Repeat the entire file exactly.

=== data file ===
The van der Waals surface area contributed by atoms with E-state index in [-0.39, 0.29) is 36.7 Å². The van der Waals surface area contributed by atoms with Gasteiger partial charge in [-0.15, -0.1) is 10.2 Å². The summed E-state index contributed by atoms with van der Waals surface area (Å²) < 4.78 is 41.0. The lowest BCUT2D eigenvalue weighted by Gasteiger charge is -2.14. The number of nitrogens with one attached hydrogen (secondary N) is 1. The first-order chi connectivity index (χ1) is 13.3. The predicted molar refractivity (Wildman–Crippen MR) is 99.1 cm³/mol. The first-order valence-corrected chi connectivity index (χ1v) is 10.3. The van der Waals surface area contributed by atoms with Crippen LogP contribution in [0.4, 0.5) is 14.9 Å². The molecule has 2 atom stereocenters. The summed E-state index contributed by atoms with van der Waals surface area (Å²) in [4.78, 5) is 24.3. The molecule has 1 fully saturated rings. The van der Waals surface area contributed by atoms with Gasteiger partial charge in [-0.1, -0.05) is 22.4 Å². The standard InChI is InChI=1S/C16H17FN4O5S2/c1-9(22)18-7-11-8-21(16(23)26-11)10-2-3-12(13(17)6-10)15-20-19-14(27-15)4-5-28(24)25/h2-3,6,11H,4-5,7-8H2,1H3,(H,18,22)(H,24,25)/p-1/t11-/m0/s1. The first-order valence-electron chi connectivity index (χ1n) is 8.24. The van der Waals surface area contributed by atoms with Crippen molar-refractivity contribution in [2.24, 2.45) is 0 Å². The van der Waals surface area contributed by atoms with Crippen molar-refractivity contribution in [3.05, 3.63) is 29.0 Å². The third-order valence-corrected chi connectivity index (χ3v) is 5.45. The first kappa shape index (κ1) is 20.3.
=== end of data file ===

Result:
The van der Waals surface area contributed by atoms with E-state index in [-0.39, 0.29) is 36.7 Å². The van der Waals surface area contributed by atoms with Gasteiger partial charge in [-0.15, -0.1) is 10.2 Å². The summed E-state index contributed by atoms with van der Waals surface area (Å²) < 4.78 is 41.0. The lowest BCUT2D eigenvalue weighted by Gasteiger charge is -2.14. The number of nitrogens with one attached hydrogen (secondary N) is 1. The first-order chi connectivity index (χ1) is 13.3. The predicted molar refractivity (Wildman–Crippen MR) is 99.1 cm³/mol. The first-order valence-corrected chi connectivity index (χ1v) is 10.3. The van der Waals surface area contributed by atoms with Crippen LogP contribution in [0.4, 0.5) is 14.9 Å². The molecule has 2 atom stereocenters. The summed E-state index contributed by atoms with van der Waals surface area (Å²) in [4.78, 5) is 24.3. The molecule has 1 fully saturated rings. The van der Waals surface area contributed by atoms with Gasteiger partial charge in [-0.1, -0.05) is 22.4 Å². The standard InChI is InChI=1S/C16H17FN4O5S2/c1-9(22)18-7-11-8-21(16(23)26-11)10-2-3-12(13(17)6-10)15-20-19-14(27-15)4-5-28(24)25/h2-3,6,11H,4-5,7-8H2,1H3,(H,18,22)(H,24,25)/p-1/t11-/m0/s1. The first-order valence-electron chi connectivity index (χ1n) is 8.24. The van der Waals surface area contributed by atoms with Crippen molar-refractivity contribution in [2.24, 2.45) is 0 Å². The van der Waals surface area contributed by atoms with Crippen molar-refractivity contribution in [3.05, 3.63) is 29.0 Å². The third-order valence-corrected chi connectivity index (χ3v) is 5.45. The first kappa shape index (κ1) is 20.3.